Virginia Tech’s LumenHAUS was honored for their 2012 Institute Honors Award during the 63rd Annual Honors and Awards Celebration session at the AIA National Convention and Design Exposition on Friday, May 18, 2012.
The Institute Honors Awards program recognizes achievements for a broad range of architectural activity to elevate the general quality of architecture practice, establish a standard of excellence against which all architects can measure performance, and inform the public of the breadth and value of architecture practice.
Virginia Tech’s acclaimed LumenHAUS has earned another feather in its much-adorned cap. This net-zero-energy house — which has garnered attention not only for design excellence but as an educational tool — has been awarded a 2012 Institute Honor Award for Architecture from the national component of the AIA. Recognized by the Society with a 2011 VSAIA design award and the Prize for Design Research and Scholarship in 2010, the LumenHAUS also took home the top prize at the European Solar Decathlon in 2010.
The house has been on display in New York’s Times Square, Washington, D.C. and alongside Mies van der Rohe’s Farnsworth House as an exhibition, not only on good design, but as a tool informing the wider public about issues of alternative energy and sustainability.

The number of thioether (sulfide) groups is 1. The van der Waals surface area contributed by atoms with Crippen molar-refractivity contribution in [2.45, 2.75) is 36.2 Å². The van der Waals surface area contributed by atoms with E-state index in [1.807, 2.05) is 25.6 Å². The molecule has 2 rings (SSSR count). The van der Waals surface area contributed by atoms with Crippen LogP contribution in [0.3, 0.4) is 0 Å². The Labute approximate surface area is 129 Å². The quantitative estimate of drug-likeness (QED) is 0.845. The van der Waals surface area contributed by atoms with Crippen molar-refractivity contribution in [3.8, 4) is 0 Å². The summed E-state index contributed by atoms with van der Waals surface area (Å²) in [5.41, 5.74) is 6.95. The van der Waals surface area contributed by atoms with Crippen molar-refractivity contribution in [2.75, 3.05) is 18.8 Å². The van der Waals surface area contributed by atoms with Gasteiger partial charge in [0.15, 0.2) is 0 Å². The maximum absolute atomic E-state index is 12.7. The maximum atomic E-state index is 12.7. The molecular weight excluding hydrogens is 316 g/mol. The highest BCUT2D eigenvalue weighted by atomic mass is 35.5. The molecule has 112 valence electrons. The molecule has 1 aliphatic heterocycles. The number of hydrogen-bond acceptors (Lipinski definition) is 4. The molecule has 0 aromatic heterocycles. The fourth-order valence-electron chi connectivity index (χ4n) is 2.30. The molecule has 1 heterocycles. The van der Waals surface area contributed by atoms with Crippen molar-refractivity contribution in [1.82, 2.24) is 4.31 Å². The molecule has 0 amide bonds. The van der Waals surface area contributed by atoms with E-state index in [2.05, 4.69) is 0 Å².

The 2010 VSAIA Prize for Design Research and Scholarship jury met via conference call on Sept. 3, to select this year’s Prize winner. Jury Chair Dennis Andrejko, FAIA led the process as the jury carefully reviewed and discussed the eight papers submitted for the 2010 prize. After significant deliberation, the jury selected Eclipsis System: An Innovative Sun Control and Insulation Fenestration, submitted by a Virginia Tech team of Robert Dunay FAIA, Director, Center for Design Research; Joe Wheeler AIA, Lead Coordinator Lumenhaus; Robert Schubert, Associate Dean for Research; and Jonathan Grinham, Graduate Student. The paper described the research behind and development of a screen and shutter system used for both sun shade and climate control in Lumenhaus, Virginia Tech’s winning entry in the 2010 Solar Decathlon Europe in Madrid. The Jury (other members included Angela Brooks AIA, Dan Williams, FAIA, and Rafael Longoria) commented:
“This is a very strong piece and research investigation. We loved what it has done and how it sets the foundation for further work. The project is an interesting idea that has been researched, tested, and thoroughly documented. It is a modern interpretation based on a time-honored cultural system of ventilation walls. This could go into the public realm and be used by architects to further the practice of architecture, graphics and public presentation. We liked the mixing of technology, aesthetics, and cultural/societal grounding, with the skin becoming both a design driver and an energy system to help power the building. This is a growing and necessary part of architecture that we would like to see investigated even further.”
The 2010 VSAIA Prize for Design Research and Scholarship will be awarded at the VSAIA Annual Meeting at ArchEx Nov. 4, and the winning paper will be presented immediately following at 2:30 p.m., during session 203.